Recently pharmaceutical executives have used another tactic linking drug prices to the value they provide. For example, Gilead points to Sovaldi’s comparative effectiveness of providing a 90 percent plus cure effect with minimal side effects [14]. The companies have also argued that their therapies for hepatitis C drugs are cost effective because they avoid the future need for costly hospitalization and expensive liver transplants [15]. However, public payers calculate affordability on the basis of single year costs and cannot make decisions based on savings into the future.

The Senate Finance Committee’s 18 month investigation into how Gilead Sciences determined the prices for Sovaldi and Harvoni, based on an examination of Gilead’s documents and correspondence, concluded that its pricing strategy did not reflect development costs. Pharmasset is reported to have expected to price the drug at $36,000 per course of treatment, less than half of Gilead’s pricing [16]. Instead, the Senate found that Gilead set a high price for Sovaldi with an eye toward maximizing revenue and ensuring a high price baseline for Harvoni and for other future hepatitis C treatments, including those of its competitors, even though it was aware that this pricing would decrease the number of potential users and the associated revenue from them [17].

Beginning in 2015 the drug companies have offered discounts off the list prices of the drugs to some payers. For instance, Gilead announced in 2015 that it would give an average discount of 46 percent off the list prices of its two drugs, Sovaldi and Harvoni. However this discounted price is still beyond the limits of state and federal healthcare budgets [18].

Public Health Implications

The cost of these drugs has put pressure on the budgets of public health programs and private insurers. In 2014 alone, U.S. sales of Sovaldi and Harvoni, Gilead’s two blockbuster therapies, to treat an estimated 140,000 patients of the millions in need of treatment totaled $10.5 billion. Even with significant restrictions in place that limited access to these treatments, the cost of these drugs accounted for a third of the U.S. drug spending between 2013 and 2014. A national analysis of prescription drug spending found that expenditures on prescription drugs increased by 12 percent in 2014, which constituted a sharp increase over the two previous years, and that the new hepatitis C drugs accounted for one-third of the 2014 spending increase [1]. It has been estimated that treating all diagnosed hepatitis C infections in the United States-which represent only a fraction of the total number of persons in the country carrying the infection-at the list price of the therapies would cost about $175 billion up front. Even treating only 5 percent of the known infections would come to about $25 billion [1].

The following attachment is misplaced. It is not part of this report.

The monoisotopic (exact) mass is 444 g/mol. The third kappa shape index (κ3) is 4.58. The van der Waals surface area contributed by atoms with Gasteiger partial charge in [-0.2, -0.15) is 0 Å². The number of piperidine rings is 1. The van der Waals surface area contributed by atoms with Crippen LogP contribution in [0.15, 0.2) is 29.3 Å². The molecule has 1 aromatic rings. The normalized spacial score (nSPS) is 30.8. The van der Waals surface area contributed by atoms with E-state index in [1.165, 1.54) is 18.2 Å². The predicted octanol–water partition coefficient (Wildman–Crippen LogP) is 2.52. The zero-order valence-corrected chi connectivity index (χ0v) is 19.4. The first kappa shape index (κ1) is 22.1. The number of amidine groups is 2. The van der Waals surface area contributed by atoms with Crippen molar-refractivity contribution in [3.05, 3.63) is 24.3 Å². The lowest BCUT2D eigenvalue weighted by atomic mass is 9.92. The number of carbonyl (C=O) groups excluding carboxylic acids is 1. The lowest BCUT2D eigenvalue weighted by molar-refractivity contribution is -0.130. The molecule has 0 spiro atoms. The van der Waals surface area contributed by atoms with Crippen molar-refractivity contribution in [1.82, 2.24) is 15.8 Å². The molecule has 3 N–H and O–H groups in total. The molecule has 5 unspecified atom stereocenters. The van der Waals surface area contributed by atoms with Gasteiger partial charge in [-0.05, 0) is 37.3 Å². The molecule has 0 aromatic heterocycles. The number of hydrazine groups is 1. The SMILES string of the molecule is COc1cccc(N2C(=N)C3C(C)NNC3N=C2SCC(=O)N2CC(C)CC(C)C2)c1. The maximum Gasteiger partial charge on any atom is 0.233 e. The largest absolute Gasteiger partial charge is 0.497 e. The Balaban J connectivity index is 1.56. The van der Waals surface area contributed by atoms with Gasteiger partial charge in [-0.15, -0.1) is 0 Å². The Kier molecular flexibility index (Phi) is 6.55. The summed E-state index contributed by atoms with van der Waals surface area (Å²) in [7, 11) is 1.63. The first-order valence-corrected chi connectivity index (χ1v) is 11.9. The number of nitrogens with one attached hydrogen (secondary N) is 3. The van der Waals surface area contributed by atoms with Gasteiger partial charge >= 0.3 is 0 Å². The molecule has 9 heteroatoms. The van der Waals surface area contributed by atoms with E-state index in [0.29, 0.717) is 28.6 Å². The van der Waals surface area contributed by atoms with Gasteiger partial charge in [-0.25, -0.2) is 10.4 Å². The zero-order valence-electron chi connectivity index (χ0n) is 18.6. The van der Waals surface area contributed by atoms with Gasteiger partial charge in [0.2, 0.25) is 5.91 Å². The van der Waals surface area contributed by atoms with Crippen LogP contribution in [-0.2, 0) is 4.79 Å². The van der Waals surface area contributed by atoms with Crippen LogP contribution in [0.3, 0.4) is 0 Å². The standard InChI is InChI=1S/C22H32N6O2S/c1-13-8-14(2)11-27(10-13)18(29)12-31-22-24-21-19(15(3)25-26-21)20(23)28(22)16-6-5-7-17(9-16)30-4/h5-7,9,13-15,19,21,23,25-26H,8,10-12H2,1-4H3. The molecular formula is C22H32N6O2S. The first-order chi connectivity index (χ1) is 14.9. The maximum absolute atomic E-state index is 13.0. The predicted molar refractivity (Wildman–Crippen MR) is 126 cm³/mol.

Moreover, the high cost of even one drug affects far more than the population receiving that treatment, as health plans spread the cost of that drug across their entire covered population. Steve Miller, chief medical officer at Express Scripts, has commented “The unsustainable pricing of this medication (Sovaldi) has essentially become a tax on all Americans” [19].

Much of the burden is falling on resource-restricted state governments. Many of those suffering from hepatitis C in the U.S. are poor and eligible for Medicaid or are in the prison population, whose medical needs are also primarily covered by state governments. State Medicaid programs are legally required to cover drugs that are approved by the Food and Drug Administration but they lack the resources to provide access to hepatitis C drugs to all those who would benefit from treatment. While all drug makers must provide Medicaid programs with a 23.1 percent discount, the price of universal coverage is still unsustainable for state budgets. Express Scripts, the largest U.S. pharmacy benefits manager, projects that full coverage of the eligible population would cost state governments collectively more than $55 billion per year [20].

Even with states rationing access and covering small fractions of their potentially eligible populations, it is problematic. To provide a few examples, in 2014 Kentucky, a state with a sharp increase in reported cases of hepatitis C among young adults, spent more than $50 million, about 7 percent of its total Medicaid budget, to provide Sovaldi and Harvoni to just 861 people [21]. In California the budget allocation for two years of hepatitis C drugs is $300 million. While this budget item eclipses general fund spending on state parks or emergency drought response, it is still considerably less than the $18 billion estimate of providing all Californians infected with hepatitis C with the directaction antiviral drugs [22].

There is currently a hepatitis C epidemic in correctional institutions. Prison inmates account for nearly one-third of the national burden of hepatitis C, but prison systems lack the resources and staff to treat this population [1]. Of the 41 states whose departments of corrections reported data in a survey conducted in 2015, 10 percent of their prisoners were known to have hepatitis C but less than one percent of those inmates were being treated [23].